You can’t take a photo off the web and expect it to print. Web files although they can be jpg are 72dpi and will appear pixelated. When people give me web files for their print project, I like to print the photo out at actual size and show them the postage stamp size the file they gave me really is.
Often, people give me png’s for print because they have a transparent background. Png files are for the web, but if they are large enough, they are 300 dpi at the size you want, they work. I prefer a Photoshop file if I want a transparent background, but not everyone has access to Photoshop, so a png will work.
There are other file types that can be used for a print called vector art, but that is a subject all by itself that I may discuss in a future blog.
Files for the web can be smaller but it is helpful to know what you need for your website or social media.
Before you hit “Order now,” do you know how to use your item? Are you confident with the software you have chosen to use it with? Do you need software? Will it do what you need it to do? Can you make your purchase fit the requirements you need for a project? Or is your file print-ready?
If you said yes to these questions, great, but think about this…
People want to cut out expenses for paper products by producing them themselves. This is true especially if they need a large quantity of, let’s say invitations. Or maybe they are the arts and crafts type, Confession includes me in that group. We like to have a project or two or three, right?
Digital downloads are for all of us who don’t want to reinvent the wheel, but we have things to do and spending hours coming up with our own design, isn’t it what we wanted to accomplish? We just want to do our own Christmas cards this year and we have a good idea of what we want, we just need to get there. When we purchase digital downloads, we can create a card or invitation that we’re proud of. That is all we require— we just want to love it and send it.
Putting together your own print design and printing it yourself has Pros and Cons. Here are more things to consider.
After all, unless you get a custom order when you buy packages of thank you cards or invitations you have to buy a certain amount. You may need to buy an extra package for just one more person on your list. When you print them yourself, you can print as many as you need.
With the right software, you are able to customize your product and avoid an added cost when having them printed.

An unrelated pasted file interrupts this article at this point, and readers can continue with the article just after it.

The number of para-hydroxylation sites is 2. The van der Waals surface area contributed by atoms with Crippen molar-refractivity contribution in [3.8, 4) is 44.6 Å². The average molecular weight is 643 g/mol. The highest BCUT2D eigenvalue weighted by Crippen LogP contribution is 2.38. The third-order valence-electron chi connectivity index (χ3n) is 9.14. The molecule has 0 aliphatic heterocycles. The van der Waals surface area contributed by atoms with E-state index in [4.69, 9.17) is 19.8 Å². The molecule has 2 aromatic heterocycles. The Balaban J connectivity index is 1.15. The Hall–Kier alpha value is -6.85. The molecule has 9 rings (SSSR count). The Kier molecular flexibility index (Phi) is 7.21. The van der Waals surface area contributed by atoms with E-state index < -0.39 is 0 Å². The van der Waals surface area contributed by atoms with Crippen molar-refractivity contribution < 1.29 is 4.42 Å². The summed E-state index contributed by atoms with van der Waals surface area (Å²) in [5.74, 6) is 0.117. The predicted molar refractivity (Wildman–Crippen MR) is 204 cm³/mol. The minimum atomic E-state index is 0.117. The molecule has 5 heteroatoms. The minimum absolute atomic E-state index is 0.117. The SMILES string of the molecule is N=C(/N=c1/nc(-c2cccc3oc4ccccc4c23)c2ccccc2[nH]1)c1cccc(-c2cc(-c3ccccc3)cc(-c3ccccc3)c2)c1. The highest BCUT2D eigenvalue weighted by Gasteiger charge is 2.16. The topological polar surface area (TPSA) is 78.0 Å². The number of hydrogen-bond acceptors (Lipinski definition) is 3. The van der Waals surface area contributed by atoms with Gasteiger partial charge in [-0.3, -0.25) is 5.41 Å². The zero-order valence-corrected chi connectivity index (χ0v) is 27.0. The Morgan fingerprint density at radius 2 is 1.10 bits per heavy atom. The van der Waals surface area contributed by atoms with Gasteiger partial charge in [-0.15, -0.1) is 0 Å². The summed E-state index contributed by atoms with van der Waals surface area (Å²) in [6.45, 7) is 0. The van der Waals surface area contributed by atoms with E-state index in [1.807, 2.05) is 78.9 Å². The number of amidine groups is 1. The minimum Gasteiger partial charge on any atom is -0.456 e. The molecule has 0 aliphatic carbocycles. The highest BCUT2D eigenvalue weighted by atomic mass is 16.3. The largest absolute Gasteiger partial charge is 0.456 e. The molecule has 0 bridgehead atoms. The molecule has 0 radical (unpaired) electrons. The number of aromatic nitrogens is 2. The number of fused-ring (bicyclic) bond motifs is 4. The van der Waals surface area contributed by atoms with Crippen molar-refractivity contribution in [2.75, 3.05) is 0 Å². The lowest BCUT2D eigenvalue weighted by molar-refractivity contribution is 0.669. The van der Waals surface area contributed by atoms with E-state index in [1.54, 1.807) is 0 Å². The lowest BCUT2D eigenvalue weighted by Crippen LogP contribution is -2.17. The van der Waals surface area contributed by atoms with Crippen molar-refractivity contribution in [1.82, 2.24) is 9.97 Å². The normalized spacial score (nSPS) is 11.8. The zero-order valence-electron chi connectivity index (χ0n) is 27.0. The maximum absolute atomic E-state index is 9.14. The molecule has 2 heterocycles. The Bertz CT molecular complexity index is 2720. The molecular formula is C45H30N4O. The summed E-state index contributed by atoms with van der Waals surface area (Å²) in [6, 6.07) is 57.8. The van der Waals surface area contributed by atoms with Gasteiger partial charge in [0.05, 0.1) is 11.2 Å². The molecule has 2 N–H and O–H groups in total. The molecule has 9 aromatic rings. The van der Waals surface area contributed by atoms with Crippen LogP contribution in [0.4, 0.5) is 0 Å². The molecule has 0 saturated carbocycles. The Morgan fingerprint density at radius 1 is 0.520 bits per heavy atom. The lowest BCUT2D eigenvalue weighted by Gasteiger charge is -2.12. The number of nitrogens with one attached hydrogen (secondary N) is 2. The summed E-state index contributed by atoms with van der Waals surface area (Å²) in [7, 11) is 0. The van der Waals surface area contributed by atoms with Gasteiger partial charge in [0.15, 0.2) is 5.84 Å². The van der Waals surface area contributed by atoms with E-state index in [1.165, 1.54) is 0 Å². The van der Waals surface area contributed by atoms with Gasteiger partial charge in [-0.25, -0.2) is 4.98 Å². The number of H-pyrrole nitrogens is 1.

Or maybe you just like the hands-on experience of making cards. It feels good to do it yourself.
You don’t have a printer.
Your printer doesn’t make copies that look nice.
You don’t know how to adjust the settings on your printer so your project doesn’t print the way you intended and you go through a pile of card stock that you specially ordered and half a cartridge of ink and you still don’t have those invitations.
And you can’t figure out which direction to put the paper in to do the inside and it’s always upside down or you print over what you’ve already printed on…
Or you don’t use the right paper and it looks like it.
And now, you just don’t want to be bothered.
Fear not, it isn’t that hard to print your own projects. I had my sister’s test out the first download I created. We had a little discussion figuring out exactly what to do to get the file on their computer, but they did it, and they successfully printed the watercolor print download I sent them.
If you have never used a digital download and don’t know what to do and you need someone to walk you through it here are the instructions my sister’s and I came up with.
And here is a Colorful Thank You Note Cards download to try out in order to see if you like the process. Sign up for my weekly newsletter which includes The Blog, Biz News, and a new download each week.
To Download –
The file is a print quality file. It is best to download to your laptop. Click the link, it will open up to the file. Right-click and save or since every browser is different, look for a down arrow at the top right of your screen.
Open the file in Adobe Acrobat Reader. It has a good interface to print from.
Start with the Icon of the Printer at the top left of the file. It will open a Print Panel. Under Print Sizing and Handling select the Actual Size and Landscape. Then, select Properties at the center top of the panel, and the Quick Set-Up Panel will open. For Print Quality at the bottom left, select High. Then close by, clicking on OK, and then print.